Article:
"If Shelter swam through the serene side of the library experience on Profondeur 4000 (2018), CV Vision blasts off in the opposite direction, riding an explosion of funk breaks and frazzled synths into the event horizon on his retro-futurist opus Insolita. As contemporary life accelerates way past peak-weird, CV Vision leans into uncertainty and leaves Earth in the rear-view. Strung out on Simulacron-3, World On A Wire and Omaggio Ad Einstein, the Berlin-based musician imagines his own Brave New World, an alternate eXistenZ in a secret simulation. Using the space age obsession of the Italian libraries as a launch pad, Dennis Schulze slathers a sonic storyboard with ferocious percussion, psychedelic fuzz and the pastoral electronics of Germany's Kosmische movement. But this is less Can, more uncanny -- and Schulze perfectly renders the cognitive estrangement of a simulated reality through his adventurous production. The monolithic live drums, recorded in a Neukölln garage on a battered Soviet kit are smeared with tape hiss, compressed to death and fired through LFOs, re-materializing on record in impossible scale. Time slips out of joint under the wow and flutter of the reel-to-reel, drum computers add digital interference to organic rhythms and the unfaltering slew of the 303 lends the hallucinatory thrill of the club sound system to an already psychedelic affair. As Schulze's imagination runs free, you're taken through epic space battles and narrow escapes, moments of reflection and affection and a final resolution, all expressed through a dexterous control of movement and mood. For every explosion of break-fueled adrenaline, there's a cruise into cryo-chamber music and holodeck exotica. For each neck-snapping blast of acid funk, there's a zero-gravity lullaby waiting just around the corner. So put isolation on ice and surrender to the strange, this is a trip you don't want to end." - Growing Bin Records.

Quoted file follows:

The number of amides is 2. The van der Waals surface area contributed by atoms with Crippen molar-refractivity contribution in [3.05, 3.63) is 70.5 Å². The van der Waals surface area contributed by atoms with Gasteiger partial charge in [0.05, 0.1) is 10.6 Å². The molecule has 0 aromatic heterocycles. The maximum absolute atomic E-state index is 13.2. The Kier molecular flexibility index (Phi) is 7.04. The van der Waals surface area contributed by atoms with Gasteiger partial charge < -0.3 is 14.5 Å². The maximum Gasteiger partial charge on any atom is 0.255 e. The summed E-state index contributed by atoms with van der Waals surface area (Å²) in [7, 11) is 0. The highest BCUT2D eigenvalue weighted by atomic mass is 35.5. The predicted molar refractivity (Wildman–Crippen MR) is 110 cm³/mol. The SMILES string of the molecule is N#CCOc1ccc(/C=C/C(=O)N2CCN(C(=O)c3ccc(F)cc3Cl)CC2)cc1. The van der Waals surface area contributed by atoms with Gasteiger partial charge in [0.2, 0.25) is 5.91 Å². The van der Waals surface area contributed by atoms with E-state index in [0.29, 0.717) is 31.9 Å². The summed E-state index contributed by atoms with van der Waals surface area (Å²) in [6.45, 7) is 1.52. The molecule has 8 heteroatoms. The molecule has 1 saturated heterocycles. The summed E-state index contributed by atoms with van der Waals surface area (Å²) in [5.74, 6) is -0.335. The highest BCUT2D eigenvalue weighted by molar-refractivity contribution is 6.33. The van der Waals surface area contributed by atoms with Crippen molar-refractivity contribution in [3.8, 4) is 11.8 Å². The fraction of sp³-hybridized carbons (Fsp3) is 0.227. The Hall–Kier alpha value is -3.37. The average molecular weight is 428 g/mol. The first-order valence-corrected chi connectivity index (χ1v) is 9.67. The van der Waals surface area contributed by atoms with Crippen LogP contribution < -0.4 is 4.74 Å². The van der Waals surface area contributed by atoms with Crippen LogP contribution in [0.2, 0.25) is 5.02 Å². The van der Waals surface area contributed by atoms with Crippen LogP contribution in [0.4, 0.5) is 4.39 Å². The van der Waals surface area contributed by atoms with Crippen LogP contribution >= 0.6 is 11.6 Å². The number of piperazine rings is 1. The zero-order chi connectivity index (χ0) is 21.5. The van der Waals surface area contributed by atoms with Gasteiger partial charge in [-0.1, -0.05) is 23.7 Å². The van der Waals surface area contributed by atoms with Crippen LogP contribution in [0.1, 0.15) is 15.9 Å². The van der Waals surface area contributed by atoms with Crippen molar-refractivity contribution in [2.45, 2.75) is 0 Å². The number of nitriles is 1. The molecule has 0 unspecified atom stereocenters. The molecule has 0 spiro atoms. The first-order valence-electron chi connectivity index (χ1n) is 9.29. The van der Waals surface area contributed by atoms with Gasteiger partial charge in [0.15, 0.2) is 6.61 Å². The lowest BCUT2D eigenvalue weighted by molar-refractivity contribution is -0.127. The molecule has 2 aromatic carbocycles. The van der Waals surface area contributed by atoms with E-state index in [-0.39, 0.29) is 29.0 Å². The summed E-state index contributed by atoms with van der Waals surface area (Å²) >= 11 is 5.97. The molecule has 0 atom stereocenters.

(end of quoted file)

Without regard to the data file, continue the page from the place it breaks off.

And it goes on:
After nearly a decade of false starts, multiple game plans veering off the rails, and a handful of shattered hopes and/or dreams, the odyssey is finally complete—the new Fusetron site is here.
This is the first phase of a multipart rollout that will span the next few months: the currently browsable stock includes miscellaneous new releases from the past 8+ months (we have a lot of catching up to do), plus approximately a third of our backstock. Note that we’ve reduced/slashed prices on many titles and will continue to do so in order to make room for new stock. We’ll also be expanding / tweaking / improving / debugging the site itself (for example, we still have work to do on the automated international postage system, not to mention the inevitable inventory discrepancies that come with transferring an ancient and massive database to a new system).
Over the next few months, as we take inventory, clean house, and delve into our storage, we will be uploading thousands of additional items, gradually, on a near-daily basis. This will include the majority of the LPs, as well as many titles, in all formats, once thought long-gone. Many currently “sold out” items are likely to resurface.
Finally, once our general backstock is up (probably in the next two or three months) we’ll begin making our extensive stockpile of rarities available online for the first time: tons of random out-of-print titles, "deadstock," warehouse finds, secondhand collectibles, etc., accumulated over the past few decades.
Frequent/returning customers will be getting early access to these items. Details to follow on how this will work (a priority mailing list? a 'frequent flyer'-like program?), but it will not be based on dollars spent. We want to reward those who consistently support us, especially in the discogs marketplace era (to those who show up trying to poach five copies of a one-off rarity, and nothing else, ever… ¯\_(ツ)_/¯ ).
So—we suggest you take some time to dig through the site—even we’ve been surprised by what’s been turning up, and there’s much more to come.